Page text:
According to John Chambers, former CEO of Cisco, "in 10 to 15 years, more than 500 billion devices worldwide will be connected to the Internet. This will irrevocably change how we live our daily lives, conduct business, deploy heath care and invest [among other things]." The Internet of Things (IoT) is the concept of connecting any device with the Internet, and it's clear that IoT will have a profound impact on our daily lives at a much faster rate than previously anticipated. IoT is but one example of a transformative technology; and while the impact of technologies like IoT isn't new, we are seeing an acceleration in new innovations and developments across many fields, with breakthroughs in one area serving to propel another forward.
New innovations are being announced daily in robotics, artificial intelligence, connectivity, neuroscience, digital biology, and bioengineering. The fourth industrial revolution is now upon us, a fusion of technologies that is blurring the lines between physical, digital and biological systems, and promises to fundamentally alter the way we live, work, and relate to one another as humans.
While we've witnessed the rise of the Internet, smart phones, and a variety of consumer services like content streaming and online banking, most companies haven't yet embraced methodologies like lean startup, design thinking, agile engineering, or technologies like cloud architectures, IoT or machine learning. There's a huge missed opportunity for companies to ship digital products and services to their customers, many of which have rising expectations and increasing places to take their business.
The pace that most companies seem to approach digital transformation - both for the inherent benefits and toward the new breed of digitally native competitors (companies born in the digital age, with a focus on digital technologies) chomping at their heels - is slow to stagnant. A recent study by Microsoft found that 69 per cent of large companies claim to have a digital transformation strategy and have started this journey, yet progress is slow overall with over half citing digital skill set shortages.
Digitally native companies are outperforming traditional companies that slowly crawl into the digital playground. These digitally native companies have already dramatically improved customer experiences, streamlined operational processes, and disrupted business models. Companies like Amazon, Spotify, eBay, and Netflix -- whether digitally native or fast followers -- have all completely disrupted their respective industries, displaced incumbents, and have created massive followings.
If we look at technologies like Blockchain, a digital ledger of economic transactions, we can see further evidence of the digital transformation that's overtaking traditional industries. Dan Tapscott, CEO of The Tapscott Group, suggests that Blockchain will pair with IoT as the 'Registry of Things', enabling new services, trust-less transactions, and unparalleled transparency, serving as a platform to rewrite the Internet. Blockchain and Bitcoin technologies have already fostered new developments in the world of cryptocurrencies and smart contracts with companies like Coinbase and Ethereum just getting started with their digital disruption.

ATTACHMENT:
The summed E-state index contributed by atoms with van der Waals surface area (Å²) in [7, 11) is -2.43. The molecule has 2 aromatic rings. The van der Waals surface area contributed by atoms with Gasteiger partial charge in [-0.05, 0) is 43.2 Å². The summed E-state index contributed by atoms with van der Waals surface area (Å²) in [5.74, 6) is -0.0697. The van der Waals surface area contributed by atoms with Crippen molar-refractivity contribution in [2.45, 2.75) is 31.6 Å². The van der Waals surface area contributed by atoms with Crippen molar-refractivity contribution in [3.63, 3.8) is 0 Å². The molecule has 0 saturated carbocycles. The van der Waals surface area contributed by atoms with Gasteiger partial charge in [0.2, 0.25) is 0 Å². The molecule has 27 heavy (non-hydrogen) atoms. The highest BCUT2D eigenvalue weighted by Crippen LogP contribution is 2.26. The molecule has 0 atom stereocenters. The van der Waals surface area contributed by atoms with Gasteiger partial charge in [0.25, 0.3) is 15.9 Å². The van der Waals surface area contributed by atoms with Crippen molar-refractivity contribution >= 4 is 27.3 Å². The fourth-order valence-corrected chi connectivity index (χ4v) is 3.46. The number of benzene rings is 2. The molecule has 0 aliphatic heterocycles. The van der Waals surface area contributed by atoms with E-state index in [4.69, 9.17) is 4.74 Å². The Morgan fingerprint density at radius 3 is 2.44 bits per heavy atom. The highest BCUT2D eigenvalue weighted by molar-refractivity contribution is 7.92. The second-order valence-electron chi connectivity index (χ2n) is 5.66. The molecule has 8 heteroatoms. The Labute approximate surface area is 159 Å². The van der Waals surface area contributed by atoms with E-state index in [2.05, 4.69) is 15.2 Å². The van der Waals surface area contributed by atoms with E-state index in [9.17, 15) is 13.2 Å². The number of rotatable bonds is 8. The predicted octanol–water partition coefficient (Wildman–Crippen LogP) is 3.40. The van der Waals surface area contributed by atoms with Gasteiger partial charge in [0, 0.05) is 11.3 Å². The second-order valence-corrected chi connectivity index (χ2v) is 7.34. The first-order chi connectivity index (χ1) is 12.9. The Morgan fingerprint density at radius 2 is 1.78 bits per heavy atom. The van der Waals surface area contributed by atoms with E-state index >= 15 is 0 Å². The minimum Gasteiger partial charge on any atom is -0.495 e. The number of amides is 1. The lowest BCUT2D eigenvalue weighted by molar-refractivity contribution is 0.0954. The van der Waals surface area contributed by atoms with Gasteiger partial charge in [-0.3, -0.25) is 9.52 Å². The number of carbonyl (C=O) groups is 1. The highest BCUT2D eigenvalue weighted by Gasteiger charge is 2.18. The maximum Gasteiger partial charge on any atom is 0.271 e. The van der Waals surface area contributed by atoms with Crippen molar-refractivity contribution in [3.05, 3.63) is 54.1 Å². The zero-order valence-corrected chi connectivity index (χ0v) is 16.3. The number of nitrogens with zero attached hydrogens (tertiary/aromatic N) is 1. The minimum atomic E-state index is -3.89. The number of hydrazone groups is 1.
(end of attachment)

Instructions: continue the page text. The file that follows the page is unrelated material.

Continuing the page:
Disrupt or be Disrupted
According to a study released by Bain & Company, the 15 per cent of companies that are farthest along on the digital maturity curve are eight times more likely to have gained market share than the 15 per cent of companies that are least mature -- and this is independent of industry and geography. So, while most companies are slow to get started, those that push ahead or lead will rapidly begin to see gains. Unlike digitally native companies, few traditional enterprises are on the bleeding edge of digital. Now is the time to make digital transformation a top priority.
In a study conducted by Microsoft and Harvard Business Review, four out of five business leaders are optimistic and think their industry will be positively disrupted by digital transformation within the next three years. However, less than half of those leaders have a digital strategy set up to take advantage of the digital transformation movement -- a troubling outlook.
If the promised benefits aren't enough, a range of estimates on the fate of today's companies should serve as a dire warning. Chambers believes that 40 per cent of companies currently operating around the world will not exist in a meaningful way within the next two decades. With incredible innovations and new technologies at our finger tips, it's important for businesses to heed the call of digital transformation and begin the process today. According to Microsoft and Harvard Business Review "companies that form their strategies now, shift resources to new digital initiatives, and redesign their organization and culture will have a distinct advantage."
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